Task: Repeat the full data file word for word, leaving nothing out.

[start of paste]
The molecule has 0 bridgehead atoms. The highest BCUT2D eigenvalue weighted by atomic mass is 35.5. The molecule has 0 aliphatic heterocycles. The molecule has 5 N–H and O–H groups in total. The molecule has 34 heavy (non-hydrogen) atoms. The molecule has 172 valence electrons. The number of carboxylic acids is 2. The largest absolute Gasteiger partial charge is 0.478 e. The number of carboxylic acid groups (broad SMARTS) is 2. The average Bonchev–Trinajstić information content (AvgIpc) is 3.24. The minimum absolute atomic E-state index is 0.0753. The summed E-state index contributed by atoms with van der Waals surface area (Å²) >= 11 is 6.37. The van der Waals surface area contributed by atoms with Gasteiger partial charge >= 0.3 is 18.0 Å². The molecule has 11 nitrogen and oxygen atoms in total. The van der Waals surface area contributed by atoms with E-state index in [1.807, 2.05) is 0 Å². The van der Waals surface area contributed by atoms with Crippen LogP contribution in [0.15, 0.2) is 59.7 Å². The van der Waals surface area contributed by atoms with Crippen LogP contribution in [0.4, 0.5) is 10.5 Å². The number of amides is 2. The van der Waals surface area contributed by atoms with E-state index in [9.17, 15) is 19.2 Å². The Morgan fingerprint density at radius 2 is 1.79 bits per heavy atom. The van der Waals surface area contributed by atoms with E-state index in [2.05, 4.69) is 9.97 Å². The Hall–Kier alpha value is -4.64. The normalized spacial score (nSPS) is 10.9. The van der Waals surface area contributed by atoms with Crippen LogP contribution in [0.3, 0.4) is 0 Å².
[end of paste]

The molecule has 0 bridgehead atoms. The highest BCUT2D eigenvalue weighted by atomic mass is 35.5. The molecule has 0 aliphatic heterocycles. The molecule has 5 N–H and O–H groups in total. The molecule has 34 heavy (non-hydrogen) atoms. The molecule has 172 valence electrons. The number of carboxylic acids is 2. The largest absolute Gasteiger partial charge is 0.478 e. The number of carboxylic acid groups (broad SMARTS) is 2. The average Bonchev–Trinajstić information content (AvgIpc) is 3.24. The minimum absolute atomic E-state index is 0.0753. The summed E-state index contributed by atoms with van der Waals surface area (Å²) >= 11 is 6.37. The van der Waals surface area contributed by atoms with Gasteiger partial charge >= 0.3 is 18.0 Å². The molecule has 11 nitrogen and oxygen atoms in total. The van der Waals surface area contributed by atoms with E-state index in [1.807, 2.05) is 0 Å². The van der Waals surface area contributed by atoms with Crippen LogP contribution in [0.15, 0.2) is 59.7 Å². The van der Waals surface area contributed by atoms with Crippen LogP contribution in [0.4, 0.5) is 10.5 Å². The number of amides is 2. The van der Waals surface area contributed by atoms with E-state index in [9.17, 15) is 19.2 Å². The Morgan fingerprint density at radius 2 is 1.79 bits per heavy atom. The van der Waals surface area contributed by atoms with E-state index in [2.05, 4.69) is 9.97 Å². The Hall–Kier alpha value is -4.64. The normalized spacial score (nSPS) is 10.9. The van der Waals surface area contributed by atoms with Crippen LogP contribution in [0.3, 0.4) is 0 Å².